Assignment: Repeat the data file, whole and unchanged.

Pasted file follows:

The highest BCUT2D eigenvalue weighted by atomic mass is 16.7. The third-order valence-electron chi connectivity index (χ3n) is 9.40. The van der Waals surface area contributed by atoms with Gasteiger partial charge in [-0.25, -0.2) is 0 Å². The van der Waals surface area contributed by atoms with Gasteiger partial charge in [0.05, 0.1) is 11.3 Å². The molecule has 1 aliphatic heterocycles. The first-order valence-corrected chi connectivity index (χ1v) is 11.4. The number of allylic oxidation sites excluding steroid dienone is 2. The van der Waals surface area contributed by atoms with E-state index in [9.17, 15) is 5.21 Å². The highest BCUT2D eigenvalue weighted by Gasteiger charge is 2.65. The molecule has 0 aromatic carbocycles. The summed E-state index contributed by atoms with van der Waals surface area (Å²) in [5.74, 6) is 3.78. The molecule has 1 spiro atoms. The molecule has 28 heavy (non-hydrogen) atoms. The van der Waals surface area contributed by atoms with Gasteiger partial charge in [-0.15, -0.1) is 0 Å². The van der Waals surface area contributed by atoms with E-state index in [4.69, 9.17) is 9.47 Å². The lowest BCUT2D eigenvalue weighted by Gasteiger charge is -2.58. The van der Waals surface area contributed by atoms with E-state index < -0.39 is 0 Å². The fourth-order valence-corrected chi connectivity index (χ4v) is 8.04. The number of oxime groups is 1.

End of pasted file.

The highest BCUT2D eigenvalue weighted by atomic mass is 16.7. The third-order valence-electron chi connectivity index (χ3n) is 9.40. The van der Waals surface area contributed by atoms with Gasteiger partial charge in [-0.25, -0.2) is 0 Å². The van der Waals surface area contributed by atoms with Gasteiger partial charge in [0.05, 0.1) is 11.3 Å². The molecule has 1 aliphatic heterocycles. The first-order valence-corrected chi connectivity index (χ1v) is 11.4. The number of allylic oxidation sites excluding steroid dienone is 2. The van der Waals surface area contributed by atoms with E-state index in [9.17, 15) is 5.21 Å². The highest BCUT2D eigenvalue weighted by Gasteiger charge is 2.65. The molecule has 0 aromatic carbocycles. The summed E-state index contributed by atoms with van der Waals surface area (Å²) in [5.74, 6) is 3.78. The molecule has 1 spiro atoms. The molecule has 28 heavy (non-hydrogen) atoms. The van der Waals surface area contributed by atoms with Gasteiger partial charge in [-0.15, -0.1) is 0 Å². The van der Waals surface area contributed by atoms with E-state index in [4.69, 9.17) is 9.47 Å². The lowest BCUT2D eigenvalue weighted by Gasteiger charge is -2.58. The van der Waals surface area contributed by atoms with E-state index < -0.39 is 0 Å². The fourth-order valence-corrected chi connectivity index (χ4v) is 8.04. The number of oxime groups is 1.